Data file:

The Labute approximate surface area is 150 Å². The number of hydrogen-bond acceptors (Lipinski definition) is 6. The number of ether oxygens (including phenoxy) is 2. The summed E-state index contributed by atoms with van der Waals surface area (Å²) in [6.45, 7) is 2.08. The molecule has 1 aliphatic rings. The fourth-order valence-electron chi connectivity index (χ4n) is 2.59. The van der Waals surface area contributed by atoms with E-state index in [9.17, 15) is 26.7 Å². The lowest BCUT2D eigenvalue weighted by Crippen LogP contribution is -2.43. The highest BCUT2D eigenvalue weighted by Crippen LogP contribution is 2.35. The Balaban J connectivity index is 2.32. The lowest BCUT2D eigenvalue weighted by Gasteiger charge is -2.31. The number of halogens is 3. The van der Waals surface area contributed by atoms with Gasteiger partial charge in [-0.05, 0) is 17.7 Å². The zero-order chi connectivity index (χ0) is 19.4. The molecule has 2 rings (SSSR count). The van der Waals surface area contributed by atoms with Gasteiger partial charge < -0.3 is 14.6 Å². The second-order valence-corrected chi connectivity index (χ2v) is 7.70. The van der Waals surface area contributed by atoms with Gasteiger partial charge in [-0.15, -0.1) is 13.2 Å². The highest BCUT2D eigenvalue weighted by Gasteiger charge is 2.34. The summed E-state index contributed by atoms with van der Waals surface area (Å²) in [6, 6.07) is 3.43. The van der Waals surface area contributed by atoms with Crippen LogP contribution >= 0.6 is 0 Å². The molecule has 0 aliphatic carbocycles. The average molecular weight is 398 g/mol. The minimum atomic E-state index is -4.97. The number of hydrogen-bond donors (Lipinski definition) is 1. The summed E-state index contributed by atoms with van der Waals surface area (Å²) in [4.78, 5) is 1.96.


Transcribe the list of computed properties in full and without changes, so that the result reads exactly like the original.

The Labute approximate surface area is 150 Å². The number of hydrogen-bond acceptors (Lipinski definition) is 6. The number of ether oxygens (including phenoxy) is 2. The summed E-state index contributed by atoms with van der Waals surface area (Å²) in [6.45, 7) is 2.08. The molecule has 1 aliphatic rings. The fourth-order valence-electron chi connectivity index (χ4n) is 2.59. The van der Waals surface area contributed by atoms with E-state index in [9.17, 15) is 26.7 Å². The lowest BCUT2D eigenvalue weighted by Crippen LogP contribution is -2.43. The highest BCUT2D eigenvalue weighted by Crippen LogP contribution is 2.35. The Balaban J connectivity index is 2.32. The lowest BCUT2D eigenvalue weighted by Gasteiger charge is -2.31. The number of halogens is 3. The van der Waals surface area contributed by atoms with Gasteiger partial charge in [-0.05, 0) is 17.7 Å². The zero-order chi connectivity index (χ0) is 19.4. The molecule has 2 rings (SSSR count). The van der Waals surface area contributed by atoms with Gasteiger partial charge < -0.3 is 14.6 Å². The second-order valence-corrected chi connectivity index (χ2v) is 7.70. The van der Waals surface area contributed by atoms with Gasteiger partial charge in [-0.15, -0.1) is 13.2 Å². The highest BCUT2D eigenvalue weighted by Gasteiger charge is 2.34. The summed E-state index contributed by atoms with van der Waals surface area (Å²) in [6, 6.07) is 3.43. The van der Waals surface area contributed by atoms with Crippen LogP contribution >= 0.6 is 0 Å². The molecule has 0 aliphatic carbocycles. The average molecular weight is 398 g/mol. The minimum atomic E-state index is -4.97. The number of hydrogen-bond donors (Lipinski definition) is 1. The summed E-state index contributed by atoms with van der Waals surface area (Å²) in [4.78, 5) is 1.96.